A Japanese satellite has captured images showing two huge holes in the Sun’s outer atmosphere, the solar corona, which are blasting solar material into space.
Known as “coronal holes” these openings in the Sun’s magnetic field allow gas to escape into space through the star’s super-hot outer atmosphere where they become the "solar wind".
Solar winds stream from the holes hitting the earth at an average speed of 400 kilometres per second contributing to auroral displays and in more extreme cases creating solar storms.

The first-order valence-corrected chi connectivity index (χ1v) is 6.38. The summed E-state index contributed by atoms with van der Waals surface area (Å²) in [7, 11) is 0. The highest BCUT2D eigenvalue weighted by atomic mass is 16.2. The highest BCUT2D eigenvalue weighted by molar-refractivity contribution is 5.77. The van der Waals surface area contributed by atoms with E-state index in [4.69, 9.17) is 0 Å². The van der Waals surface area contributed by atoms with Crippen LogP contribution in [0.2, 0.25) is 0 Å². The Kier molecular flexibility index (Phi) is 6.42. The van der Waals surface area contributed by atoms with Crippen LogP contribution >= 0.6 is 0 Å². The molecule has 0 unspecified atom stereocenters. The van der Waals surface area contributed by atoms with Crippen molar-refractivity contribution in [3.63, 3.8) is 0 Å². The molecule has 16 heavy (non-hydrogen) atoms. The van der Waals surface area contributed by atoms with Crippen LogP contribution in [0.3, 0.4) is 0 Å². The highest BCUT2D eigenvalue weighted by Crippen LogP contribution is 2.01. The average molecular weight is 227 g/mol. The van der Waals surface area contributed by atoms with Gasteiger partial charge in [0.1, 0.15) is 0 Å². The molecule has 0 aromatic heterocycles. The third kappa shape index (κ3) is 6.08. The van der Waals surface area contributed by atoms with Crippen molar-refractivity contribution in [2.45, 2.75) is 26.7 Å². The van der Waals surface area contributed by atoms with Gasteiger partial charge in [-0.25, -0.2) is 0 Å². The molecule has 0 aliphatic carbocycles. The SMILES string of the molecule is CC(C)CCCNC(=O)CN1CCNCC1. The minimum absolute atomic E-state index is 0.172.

But don’t worry, experts say the holes don’t pose a threat to the Earth.
Associate Professor Mike Wheatland from the University of Sydney said effects we see back on Earth are caused more by other solar activity.
"While these are quite beautiful pictures we are unlikely to see any effects from the holes back on Earth," Dr Wheatland said.
Read the rest of the story: Japanese satellite Hinode discovers two huge holes in sun’s magnetic field.